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unexpected: inside sub($1,$2) if do // then arguments will be changed

by bdimych (Monk)
on Sep 11, 2011 at 07:34 UTC ( #925326=perlquestion: print w/ replies, xml ) Need Help??
bdimych has asked for the wisdom of the Perl Monks concerning the following question:

> perl -v This is perl, v5.10.1 (*) built for i686-cygwin-thread-multi-64int (with 13 registered patches, see perl -V for more detail) Copyright 1987-2009, Larry Wall Perl may be copied only under the terms of either the Artistic License + or the GNU General Public License, which may be found in the Perl 5 source ki +t. Complete documentation for Perl, including FAQ lists, should be found +on this system using "man perl" or "perldoc perl". If you have access to + the Internet, point your browser at http://www.perl.org/, the Perl Home Pa +ge. > cat tmp.pl #!/usr/bin/perl sub mysub { die 'single word expected' if (my $name = shift) !~ /^\w+$/; die 'single word expected' if (my $value = shift) !~ /^\w+$/; } $str = "abc def"; $str =~ /(\w+)\s+(\w+)/; mysub($1, $2); > ./tmp.pl single word expected at ./tmp.pl line 4.
perlvar says "read-only and dynamically scoped"
$<digits> ($1, $2, ...) Contains the subpattern from the corresponding set of capturing pa +rentheses from the last successful pattern match, not counting patter +ns matched in nested blocks that have been exited already. (Mnemonic: + like \digits.) These variables are all read-only and dynamically sco +ped to the current BLOCK.
I'm confused a bit
have decided to post here

Comment on unexpected: inside sub($1,$2) if do // then arguments will be changed
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Re: unexpected: inside sub($1,$2) if do // then arguments will be changed
by Anonymous Monk on Sep 11, 2011 at 07:42 UTC
    Global variables are global :) copy them mysub( "$1", "$2" );
Re: unexpected: inside sub($1,$2) if do // then arguments will be changed
by repellent (Priest) on Sep 11, 2011 at 08:23 UTC
    In mysub(), aliases to the global variables $1 and $2 are held in @_, but those globals don't stay set as you expected for very "long":
    use warnings; use Data::Dumper; sub mysub { warn Dumper \@_; # globals still set die 'single word expected' if (my $name = shift) !~ /^\w+$/; warn Dumper \@_; # you "lost" the globals (due to matching /^ +\w+$/) die 'single word expected' if (my $value = shift) !~ /^\w+$/; } $str = "abc def"; $str =~ /(\w+)\s+(\w+)/; mysub($1, $2); __END__ $VAR1 = [ 'abc', 'def' ]; $VAR1 = [ undef ]; Use of uninitialized value $value in pattern match (m//) at ./t.pl lin +e 12. single word expected at ./t.pl line 12.

    Save off global variables, or avoid using them:
    my ($name, $value) = ($str =~ /(\w+)\s+(\w+)/); mysub($name, $value);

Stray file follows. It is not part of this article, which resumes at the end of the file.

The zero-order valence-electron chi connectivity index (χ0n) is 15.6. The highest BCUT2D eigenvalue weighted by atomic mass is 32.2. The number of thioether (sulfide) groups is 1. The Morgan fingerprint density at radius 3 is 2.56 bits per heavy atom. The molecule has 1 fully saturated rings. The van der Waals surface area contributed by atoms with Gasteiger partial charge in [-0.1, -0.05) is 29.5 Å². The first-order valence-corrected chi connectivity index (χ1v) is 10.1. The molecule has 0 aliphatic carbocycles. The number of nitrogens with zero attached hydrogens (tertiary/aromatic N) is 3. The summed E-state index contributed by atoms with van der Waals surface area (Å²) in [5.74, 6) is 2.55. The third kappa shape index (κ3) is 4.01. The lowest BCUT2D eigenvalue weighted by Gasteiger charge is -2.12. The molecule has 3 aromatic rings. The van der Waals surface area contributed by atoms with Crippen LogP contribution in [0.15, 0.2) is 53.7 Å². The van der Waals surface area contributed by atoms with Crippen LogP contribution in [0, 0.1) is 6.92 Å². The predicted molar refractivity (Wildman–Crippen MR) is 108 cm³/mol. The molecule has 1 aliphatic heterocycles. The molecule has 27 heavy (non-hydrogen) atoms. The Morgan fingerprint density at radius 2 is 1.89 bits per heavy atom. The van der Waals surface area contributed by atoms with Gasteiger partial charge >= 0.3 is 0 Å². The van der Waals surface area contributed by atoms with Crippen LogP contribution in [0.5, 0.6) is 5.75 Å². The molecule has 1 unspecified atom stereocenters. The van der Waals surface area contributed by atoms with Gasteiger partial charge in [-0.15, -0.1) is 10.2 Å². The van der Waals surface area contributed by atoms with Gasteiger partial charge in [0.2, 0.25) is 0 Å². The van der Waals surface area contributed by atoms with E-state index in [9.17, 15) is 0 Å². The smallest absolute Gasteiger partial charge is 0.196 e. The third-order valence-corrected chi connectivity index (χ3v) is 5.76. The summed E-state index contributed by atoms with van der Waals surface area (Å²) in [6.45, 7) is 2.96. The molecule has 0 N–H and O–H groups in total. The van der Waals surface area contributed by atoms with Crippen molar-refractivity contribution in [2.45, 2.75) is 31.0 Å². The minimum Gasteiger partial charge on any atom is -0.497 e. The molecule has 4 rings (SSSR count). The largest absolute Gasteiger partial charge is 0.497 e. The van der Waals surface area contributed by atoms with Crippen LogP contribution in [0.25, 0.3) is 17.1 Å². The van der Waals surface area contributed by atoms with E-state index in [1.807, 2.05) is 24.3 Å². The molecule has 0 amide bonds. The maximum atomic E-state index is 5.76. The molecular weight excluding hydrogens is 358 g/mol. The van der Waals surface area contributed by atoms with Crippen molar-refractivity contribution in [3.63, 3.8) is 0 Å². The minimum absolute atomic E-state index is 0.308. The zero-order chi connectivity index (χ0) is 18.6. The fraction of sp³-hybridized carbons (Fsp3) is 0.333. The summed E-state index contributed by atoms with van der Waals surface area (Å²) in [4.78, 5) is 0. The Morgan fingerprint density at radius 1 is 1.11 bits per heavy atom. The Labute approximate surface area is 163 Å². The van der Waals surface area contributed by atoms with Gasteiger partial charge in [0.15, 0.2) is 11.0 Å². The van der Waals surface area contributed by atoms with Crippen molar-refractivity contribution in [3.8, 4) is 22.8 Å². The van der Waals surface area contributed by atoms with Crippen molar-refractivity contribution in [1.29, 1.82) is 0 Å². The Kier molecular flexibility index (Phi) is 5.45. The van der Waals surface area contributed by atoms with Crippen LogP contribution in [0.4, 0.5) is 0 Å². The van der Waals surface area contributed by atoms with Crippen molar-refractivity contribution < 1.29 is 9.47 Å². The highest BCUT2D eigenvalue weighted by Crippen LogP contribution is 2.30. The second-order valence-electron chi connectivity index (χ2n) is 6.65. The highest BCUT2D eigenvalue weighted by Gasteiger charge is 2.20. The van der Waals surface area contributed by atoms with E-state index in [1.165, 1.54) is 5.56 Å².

Re: unexpected: inside sub($1,$2) if do // then arguments will be changed
by Khen1950fx (Canon) on Sep 11, 2011 at 08:52 UTC
    (Mnemonic: like \digits)

    Try it like this: \(&mysub(<$1> <$2>));

    #!/usr/bin/perl -slw use strict; use re 'debug'; sub mysub { die 'single word expected' if (my $name = shift @_) =~ /^\w+$/; die 'single word expected' if (my $value = shift @_) =~ /^\w+$/; } my $str = 'abc def'; $str =~ /(\w+)\s+(\w+)/; print "\(&mysub(<$1> <$2>))";

        It's a dressed up version of this:

        print "'$1' '$2'";
Re: unexpected: inside sub($1,$2) if do // then arguments will be changed
by JavaFan (Canon) on Sep 11, 2011 at 10:19 UTC
    Note that this issue (already explained by others) isn't limited to $1 and frieds. It can happen to other variables as well, including lexical scoped variables:
    use 5.010; use strict; use warnings; my($foo, $bar) = (1, 2); sub baz { say shift; $bar = 3; say shift; } baz $foo, $bar; __END__ 1 3
Re: unexpected: inside sub($1,$2) if do // then arguments will be changed
by ikegami (Pope) on Sep 12, 2011 at 05:05 UTC

    perlvar says "read-only and dynamically scoped"

    They are. mysub does indeed back them up on entry and restore them on exit.

    $ perl -E' sub f { say $1; "b"=~/(b)/; say $1; } "a"=~/(a)/; say $1; f(); say $1; ' a a b a

    The problem is that $_[0] and $_[1] are aliased to $1 and $2, so changing $1 and $2 changes $_[0] and $_[1].

    $ perl -E' sub f { say $_[0]; "b"=~/(b)/; say $_[0]; } "a"=~/(a)/; f($1); ' a b

    Three solutions:

    • /.../; mysub("$1", "$2"); sub mysub { /.../; shift; shift; }
    • my ($x, $y) =~ /.../; mysub($x, $y); sub mysub { /.../; shift; shift; }
    • /.../; mysub($1, $2); sub mysub { my ($x, $y) = @_; /.../; $x; $y; }

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